Thermoforming is a manufacturing process by which a plastic sheet is heated until it can bend. It is then formed into a specific shape using a mould, trimmed and cooled back into a solid. While it uses a mould like plastic injection moulding, the main difference is that the plastic remains in a solid, albeit softened state, rather than being fully melted into a liquid. Plastics thermoforming is often used to make prototypes or smaller order sizes. However, larger orders can also be achieved through a continuous high-speed process.
What Else Should You Know About Plastics Thermoforming?
The plastic starts off either as sheeting that comes in rolls or resin pellets that are used for in-line thermoforming. There are two main types of plastic thermoforming: vacuum forming and pressure forming.
1. Vacuum Forming
This process uses heat and pressure to shape plastic sheets over a mould. A vacuum pushes it into its final shape. The vacuum method ensures an exact shape that is dimensionally stable with an attractive finish. Some disadvantages include a greater chance of bubbles forming in the plastic, weakening it. To help get around this, the plastic is dried for a lot longer before the thermoforming process starts. Other risks include webs, which can form if the plastic is overheated or the sections that make up the mould are too close together.
2. Pressure Forming
This is a very similar process to vacuum forming, but it involves additional pressure. A pressure box is added to the non-mould side of the sheeting to create up to 60 pounds psi more air pressure. This enables the finished shape to have even sharper, more intricate details on completion. It takes less time to complete than vacuum forming and is ideal for applications requiring enhanced attention to details, such as medical equipment and multi-part assemblies.
What You Can Make With Plastics Thermoforming?
As with plastic injection moulding and other manufacturing techniques, plastics thermoforming is suitable for an extensive range of products and applications. For example, components can be used to make medical covers for equipment requiring high levels of protection. It is similarly suitable for housings for plasma displays, touch screens and flat-panel screens. The agricultural industry uses plastics thermoforming to create toughened panels, roofs and interior parts for farm equipment and vehicles, as does the automotive sector for areas such as dashboards, bumpers, seating, floor mats, air ducts and headlight covers.
Plastics Suitable for Thermoforming
As with other versatile manufacturing processes involving plastics, thermoforming is suitable for a range of polymers. Five of the most common are:
· ABS plastic (acrylonitrile, butadiene, styrene) – known for its heat resistance and is ideal for plastic moulding at high temperatures. Used for pipe systems, golf club heads, musical instruments and toys.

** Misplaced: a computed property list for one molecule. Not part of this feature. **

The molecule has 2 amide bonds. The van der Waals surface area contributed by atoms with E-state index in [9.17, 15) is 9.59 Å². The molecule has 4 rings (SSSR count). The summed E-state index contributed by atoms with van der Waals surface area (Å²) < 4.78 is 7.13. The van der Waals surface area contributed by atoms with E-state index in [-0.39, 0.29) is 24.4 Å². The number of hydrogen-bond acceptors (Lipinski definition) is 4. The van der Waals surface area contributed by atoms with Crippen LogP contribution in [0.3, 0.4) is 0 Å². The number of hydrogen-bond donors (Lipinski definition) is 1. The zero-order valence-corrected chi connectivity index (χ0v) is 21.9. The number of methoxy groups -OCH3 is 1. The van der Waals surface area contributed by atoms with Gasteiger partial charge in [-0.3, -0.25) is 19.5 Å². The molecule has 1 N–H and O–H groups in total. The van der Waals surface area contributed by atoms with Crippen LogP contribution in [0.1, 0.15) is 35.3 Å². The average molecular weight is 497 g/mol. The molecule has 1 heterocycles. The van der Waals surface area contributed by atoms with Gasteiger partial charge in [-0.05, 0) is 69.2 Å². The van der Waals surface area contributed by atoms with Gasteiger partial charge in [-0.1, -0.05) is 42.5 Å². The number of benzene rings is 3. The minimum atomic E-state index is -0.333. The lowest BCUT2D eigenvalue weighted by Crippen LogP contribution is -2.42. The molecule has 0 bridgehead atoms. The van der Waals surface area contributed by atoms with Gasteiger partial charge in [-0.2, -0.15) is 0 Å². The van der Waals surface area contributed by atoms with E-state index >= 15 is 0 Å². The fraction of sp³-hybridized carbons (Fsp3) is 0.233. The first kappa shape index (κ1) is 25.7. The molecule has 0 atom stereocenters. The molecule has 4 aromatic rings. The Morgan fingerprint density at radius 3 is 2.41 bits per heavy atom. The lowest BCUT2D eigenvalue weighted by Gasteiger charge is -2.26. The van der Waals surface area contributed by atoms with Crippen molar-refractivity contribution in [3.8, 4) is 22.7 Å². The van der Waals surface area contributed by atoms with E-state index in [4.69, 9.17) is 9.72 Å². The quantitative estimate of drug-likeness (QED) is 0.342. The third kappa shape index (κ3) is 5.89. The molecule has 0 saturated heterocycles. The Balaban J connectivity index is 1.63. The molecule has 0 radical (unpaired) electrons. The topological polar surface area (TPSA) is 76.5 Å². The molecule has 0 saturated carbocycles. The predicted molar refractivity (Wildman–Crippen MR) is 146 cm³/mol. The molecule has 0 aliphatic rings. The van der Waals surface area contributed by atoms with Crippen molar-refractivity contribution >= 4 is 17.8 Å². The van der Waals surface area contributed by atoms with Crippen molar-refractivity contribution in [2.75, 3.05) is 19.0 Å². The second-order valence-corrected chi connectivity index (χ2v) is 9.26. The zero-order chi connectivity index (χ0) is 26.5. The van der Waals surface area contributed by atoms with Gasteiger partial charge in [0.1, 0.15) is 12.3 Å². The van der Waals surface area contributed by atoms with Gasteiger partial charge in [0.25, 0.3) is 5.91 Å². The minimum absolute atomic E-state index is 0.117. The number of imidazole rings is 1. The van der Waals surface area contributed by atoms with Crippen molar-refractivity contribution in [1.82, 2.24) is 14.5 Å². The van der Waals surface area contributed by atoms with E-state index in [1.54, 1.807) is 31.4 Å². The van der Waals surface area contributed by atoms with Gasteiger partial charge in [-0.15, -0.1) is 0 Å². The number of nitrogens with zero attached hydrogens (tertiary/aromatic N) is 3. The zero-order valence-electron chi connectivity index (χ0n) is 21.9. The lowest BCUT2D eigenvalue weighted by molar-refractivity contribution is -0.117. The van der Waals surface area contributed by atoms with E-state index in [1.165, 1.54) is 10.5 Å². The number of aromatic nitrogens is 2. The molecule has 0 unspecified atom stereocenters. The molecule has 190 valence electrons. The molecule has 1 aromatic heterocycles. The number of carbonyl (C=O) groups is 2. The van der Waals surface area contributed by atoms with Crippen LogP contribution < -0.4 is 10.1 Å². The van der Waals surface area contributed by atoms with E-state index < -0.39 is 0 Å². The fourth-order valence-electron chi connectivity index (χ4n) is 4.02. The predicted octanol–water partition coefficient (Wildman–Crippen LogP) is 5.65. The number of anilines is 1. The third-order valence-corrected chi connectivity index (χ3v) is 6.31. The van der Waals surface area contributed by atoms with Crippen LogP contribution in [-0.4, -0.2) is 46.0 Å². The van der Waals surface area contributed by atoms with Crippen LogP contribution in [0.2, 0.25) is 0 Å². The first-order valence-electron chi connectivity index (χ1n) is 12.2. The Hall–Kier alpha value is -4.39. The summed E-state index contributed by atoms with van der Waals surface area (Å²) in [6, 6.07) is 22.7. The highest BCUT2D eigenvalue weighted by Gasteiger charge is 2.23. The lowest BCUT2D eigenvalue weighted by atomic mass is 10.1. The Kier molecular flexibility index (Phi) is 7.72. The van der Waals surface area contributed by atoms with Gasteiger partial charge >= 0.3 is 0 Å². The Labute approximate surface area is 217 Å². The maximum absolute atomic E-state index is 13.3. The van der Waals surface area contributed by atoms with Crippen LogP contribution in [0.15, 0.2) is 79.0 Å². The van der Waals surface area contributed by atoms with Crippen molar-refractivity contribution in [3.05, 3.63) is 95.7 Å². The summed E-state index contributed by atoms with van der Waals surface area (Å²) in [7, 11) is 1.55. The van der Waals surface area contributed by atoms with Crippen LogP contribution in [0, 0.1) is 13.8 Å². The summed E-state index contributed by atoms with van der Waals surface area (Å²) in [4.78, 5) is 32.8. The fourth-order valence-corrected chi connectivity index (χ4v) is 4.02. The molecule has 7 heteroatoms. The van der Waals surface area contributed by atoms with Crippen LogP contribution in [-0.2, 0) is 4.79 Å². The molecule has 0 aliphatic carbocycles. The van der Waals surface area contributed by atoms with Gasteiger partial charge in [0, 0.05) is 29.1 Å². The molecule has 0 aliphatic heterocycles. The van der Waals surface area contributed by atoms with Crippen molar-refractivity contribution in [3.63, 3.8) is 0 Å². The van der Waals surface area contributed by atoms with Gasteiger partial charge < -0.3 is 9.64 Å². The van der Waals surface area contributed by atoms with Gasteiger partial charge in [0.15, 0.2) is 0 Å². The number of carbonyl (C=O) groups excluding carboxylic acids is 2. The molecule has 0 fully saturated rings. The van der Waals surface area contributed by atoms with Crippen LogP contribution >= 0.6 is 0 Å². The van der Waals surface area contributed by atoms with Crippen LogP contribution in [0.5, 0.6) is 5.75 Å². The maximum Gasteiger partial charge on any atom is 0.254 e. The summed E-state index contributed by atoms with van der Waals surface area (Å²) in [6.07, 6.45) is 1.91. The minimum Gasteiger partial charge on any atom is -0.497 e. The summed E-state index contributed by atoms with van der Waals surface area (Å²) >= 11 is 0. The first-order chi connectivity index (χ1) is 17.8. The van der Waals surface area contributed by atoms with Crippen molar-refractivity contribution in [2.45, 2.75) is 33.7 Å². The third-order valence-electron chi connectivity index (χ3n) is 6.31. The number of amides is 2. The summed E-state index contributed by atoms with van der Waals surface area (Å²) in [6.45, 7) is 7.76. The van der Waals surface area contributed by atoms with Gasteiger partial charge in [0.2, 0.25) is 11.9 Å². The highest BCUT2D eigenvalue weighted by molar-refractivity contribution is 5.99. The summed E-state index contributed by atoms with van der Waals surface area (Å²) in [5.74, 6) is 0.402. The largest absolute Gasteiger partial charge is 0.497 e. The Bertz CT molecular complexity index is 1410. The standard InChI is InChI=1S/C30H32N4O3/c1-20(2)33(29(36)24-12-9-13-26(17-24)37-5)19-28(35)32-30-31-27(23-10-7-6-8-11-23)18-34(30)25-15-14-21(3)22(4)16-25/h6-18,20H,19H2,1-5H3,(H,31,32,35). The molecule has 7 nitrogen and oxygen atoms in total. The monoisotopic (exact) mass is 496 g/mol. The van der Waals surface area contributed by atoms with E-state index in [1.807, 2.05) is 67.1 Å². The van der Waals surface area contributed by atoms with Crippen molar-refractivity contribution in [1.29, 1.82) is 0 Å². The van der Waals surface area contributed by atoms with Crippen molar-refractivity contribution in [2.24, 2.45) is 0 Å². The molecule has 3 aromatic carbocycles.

· Acrylic – this stiff, brittle plastic folds nicely when heated, so it is a good candidate for plastics thermoforming. It stands up to the elements well and is available in many colours. Acrylic is commonly used for automotive components such as headlights and personal protective equipment such as visors.
· HDPE (high-density polyethene) is also made from petroleum and is exceptionally robust. It is used for plastic bags, water pipes and sports equipment.
· PET plastic (Polyethylene terephthalate) – is especially popular for plastics thermoforming projects as it is durable and offers strong resistance to chemicals, heat, impacts, and more. It is easily recyclable, too, adding a more sustainable element to a manufacturing project.
· PVC plastic (polyvinyl chloride) – has a robust and durable structure that can withstand the heat and pressure of the plastics thermoforming process. Low cost to produce, PVC has many everyday uses, including pipes, cabling, information signs and more.
Advantages and Disadvantages to Plastics Thermoforming
As with any manufacturing method, there are both advantages and disadvantages to plastics thermoforming to consider. The process is highly adaptable and can meet many customer specifications around designs’ size, shape, and complexity. It is ideal for creating prototypes due to the lower costs involved in production. You can create several different products with the same plastic sheeting or resin pellets, and the finished parts are attractive and durable.
Disadvantages include that plastics thermoforming is limited to thin-walled products, and there is a risk of developing bubbles or webs during the process. However, as already described, plenty can be done before starting the process to mitigate these risks. For example, dry the plastic sheeting for longer before inserting it into or onto the mould.